Wow. I’m stunned by this book.
I’ve read a lot of comic books in my time, and some graphic novels, so on first glance, I wondered how the format would work. The panels are mostly square, a series of 12 or 20 of them, say, and then a larger illustration.
Tan creates his own rhythm and style, and basically, from the first pages, I was drawn in. The smaller drawings require more attention, simply to take in what’s happening, so when a larger view appears, a punctuation or emphasis, it has this feeling of emotional enlargement as well.
When the protagonist of the book sees scenes of his new city for the first time, I felt this same sense of a huge, unfamiliarity looming over me. And they took my breath away, these images. The first are identifiable, a father leaving his wife and child, to emigrate. And then wonderfully, it’s clear that this is not a literal tale. There are dragons. There are strange and charming creatures. The language is incomprehensible.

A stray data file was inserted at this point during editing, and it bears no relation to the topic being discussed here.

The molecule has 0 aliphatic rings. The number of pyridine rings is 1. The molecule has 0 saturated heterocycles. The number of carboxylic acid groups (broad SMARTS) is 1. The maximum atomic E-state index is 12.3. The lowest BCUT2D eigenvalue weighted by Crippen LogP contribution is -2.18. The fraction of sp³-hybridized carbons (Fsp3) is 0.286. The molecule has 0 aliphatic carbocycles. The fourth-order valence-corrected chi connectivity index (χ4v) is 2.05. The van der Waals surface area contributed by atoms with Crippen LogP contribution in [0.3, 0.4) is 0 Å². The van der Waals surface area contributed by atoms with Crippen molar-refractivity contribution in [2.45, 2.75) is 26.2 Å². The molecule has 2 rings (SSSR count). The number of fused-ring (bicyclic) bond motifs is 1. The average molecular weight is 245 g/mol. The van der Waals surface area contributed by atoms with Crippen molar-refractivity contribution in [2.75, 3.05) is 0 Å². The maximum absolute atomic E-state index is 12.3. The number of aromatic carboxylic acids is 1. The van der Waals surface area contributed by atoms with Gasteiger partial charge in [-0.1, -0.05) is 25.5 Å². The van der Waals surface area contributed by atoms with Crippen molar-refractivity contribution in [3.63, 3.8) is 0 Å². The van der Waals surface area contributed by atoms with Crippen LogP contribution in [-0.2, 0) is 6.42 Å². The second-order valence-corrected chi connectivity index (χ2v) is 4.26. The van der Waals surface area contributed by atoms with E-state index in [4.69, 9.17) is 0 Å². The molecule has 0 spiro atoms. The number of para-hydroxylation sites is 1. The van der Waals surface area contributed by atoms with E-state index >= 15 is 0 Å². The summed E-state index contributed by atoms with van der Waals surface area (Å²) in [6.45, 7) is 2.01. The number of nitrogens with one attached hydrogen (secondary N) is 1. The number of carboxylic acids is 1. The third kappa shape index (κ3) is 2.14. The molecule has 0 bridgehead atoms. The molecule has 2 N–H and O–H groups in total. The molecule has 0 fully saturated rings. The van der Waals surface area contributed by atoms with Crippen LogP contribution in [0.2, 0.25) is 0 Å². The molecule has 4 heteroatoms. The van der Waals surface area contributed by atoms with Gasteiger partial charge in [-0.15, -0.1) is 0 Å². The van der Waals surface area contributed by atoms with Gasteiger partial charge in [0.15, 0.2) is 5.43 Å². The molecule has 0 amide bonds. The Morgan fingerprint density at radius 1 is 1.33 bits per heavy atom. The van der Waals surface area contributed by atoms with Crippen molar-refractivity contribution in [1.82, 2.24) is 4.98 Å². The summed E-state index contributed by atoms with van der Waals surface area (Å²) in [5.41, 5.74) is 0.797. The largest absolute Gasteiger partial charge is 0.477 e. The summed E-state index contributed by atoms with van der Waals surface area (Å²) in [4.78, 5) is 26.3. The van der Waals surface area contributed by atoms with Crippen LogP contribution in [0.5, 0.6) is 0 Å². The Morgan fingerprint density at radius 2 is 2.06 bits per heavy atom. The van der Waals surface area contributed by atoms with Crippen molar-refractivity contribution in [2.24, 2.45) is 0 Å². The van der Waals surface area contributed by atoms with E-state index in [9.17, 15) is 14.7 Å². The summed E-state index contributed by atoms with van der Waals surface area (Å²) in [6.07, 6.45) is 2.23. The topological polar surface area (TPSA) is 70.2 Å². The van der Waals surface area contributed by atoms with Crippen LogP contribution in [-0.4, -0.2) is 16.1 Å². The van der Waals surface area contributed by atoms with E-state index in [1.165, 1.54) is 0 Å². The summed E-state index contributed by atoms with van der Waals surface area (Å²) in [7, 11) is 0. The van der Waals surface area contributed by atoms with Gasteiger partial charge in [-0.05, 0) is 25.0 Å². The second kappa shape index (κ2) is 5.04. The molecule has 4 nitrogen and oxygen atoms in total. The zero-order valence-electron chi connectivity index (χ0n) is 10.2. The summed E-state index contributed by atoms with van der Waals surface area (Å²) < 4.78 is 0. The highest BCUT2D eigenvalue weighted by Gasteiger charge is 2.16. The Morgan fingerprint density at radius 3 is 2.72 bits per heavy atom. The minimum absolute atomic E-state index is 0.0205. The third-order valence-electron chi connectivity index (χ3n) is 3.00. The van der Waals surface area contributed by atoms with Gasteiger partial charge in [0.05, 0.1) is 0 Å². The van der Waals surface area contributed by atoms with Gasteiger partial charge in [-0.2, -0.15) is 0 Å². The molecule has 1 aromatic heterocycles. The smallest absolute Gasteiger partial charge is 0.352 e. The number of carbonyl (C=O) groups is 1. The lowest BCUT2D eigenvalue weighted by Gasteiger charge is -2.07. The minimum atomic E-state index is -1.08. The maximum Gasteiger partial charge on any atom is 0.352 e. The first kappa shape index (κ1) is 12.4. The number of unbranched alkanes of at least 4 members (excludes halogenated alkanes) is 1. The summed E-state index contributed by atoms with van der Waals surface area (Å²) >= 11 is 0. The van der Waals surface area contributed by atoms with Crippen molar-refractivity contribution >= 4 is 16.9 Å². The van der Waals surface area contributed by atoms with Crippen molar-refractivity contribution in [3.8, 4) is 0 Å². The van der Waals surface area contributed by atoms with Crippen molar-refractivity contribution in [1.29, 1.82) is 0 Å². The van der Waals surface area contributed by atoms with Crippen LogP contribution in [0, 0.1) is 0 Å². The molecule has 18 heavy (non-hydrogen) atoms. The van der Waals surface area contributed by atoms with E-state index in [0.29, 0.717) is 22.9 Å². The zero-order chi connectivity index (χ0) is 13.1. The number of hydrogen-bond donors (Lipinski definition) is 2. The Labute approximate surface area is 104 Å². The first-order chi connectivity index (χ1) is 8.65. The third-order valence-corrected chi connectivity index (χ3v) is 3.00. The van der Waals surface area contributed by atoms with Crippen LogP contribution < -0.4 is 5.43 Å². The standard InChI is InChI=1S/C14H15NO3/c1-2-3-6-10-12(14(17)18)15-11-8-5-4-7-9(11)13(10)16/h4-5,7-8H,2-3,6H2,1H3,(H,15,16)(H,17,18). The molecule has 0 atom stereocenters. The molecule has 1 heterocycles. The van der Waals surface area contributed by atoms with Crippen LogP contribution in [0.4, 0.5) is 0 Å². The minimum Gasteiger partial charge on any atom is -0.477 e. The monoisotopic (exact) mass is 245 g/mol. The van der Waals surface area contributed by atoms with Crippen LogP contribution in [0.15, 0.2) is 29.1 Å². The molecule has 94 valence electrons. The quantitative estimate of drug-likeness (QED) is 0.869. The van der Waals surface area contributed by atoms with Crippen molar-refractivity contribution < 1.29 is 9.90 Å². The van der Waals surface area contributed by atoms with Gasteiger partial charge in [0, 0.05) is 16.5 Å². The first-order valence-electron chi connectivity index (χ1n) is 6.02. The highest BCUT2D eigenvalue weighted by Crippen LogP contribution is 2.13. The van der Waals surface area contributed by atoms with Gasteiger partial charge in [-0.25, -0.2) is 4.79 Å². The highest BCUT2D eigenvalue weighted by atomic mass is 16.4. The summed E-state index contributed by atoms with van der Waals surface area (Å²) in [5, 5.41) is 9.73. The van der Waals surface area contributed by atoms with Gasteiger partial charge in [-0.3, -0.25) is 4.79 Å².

And yet what is clear and understandable are the emotions, the small victories and challenges of the protagonist as he makes his way into this new life. The drawings are *beautiful*: moody, emotional, gorgeous. And the creation of these worlds and this story, all in images: what a wonderful achievement.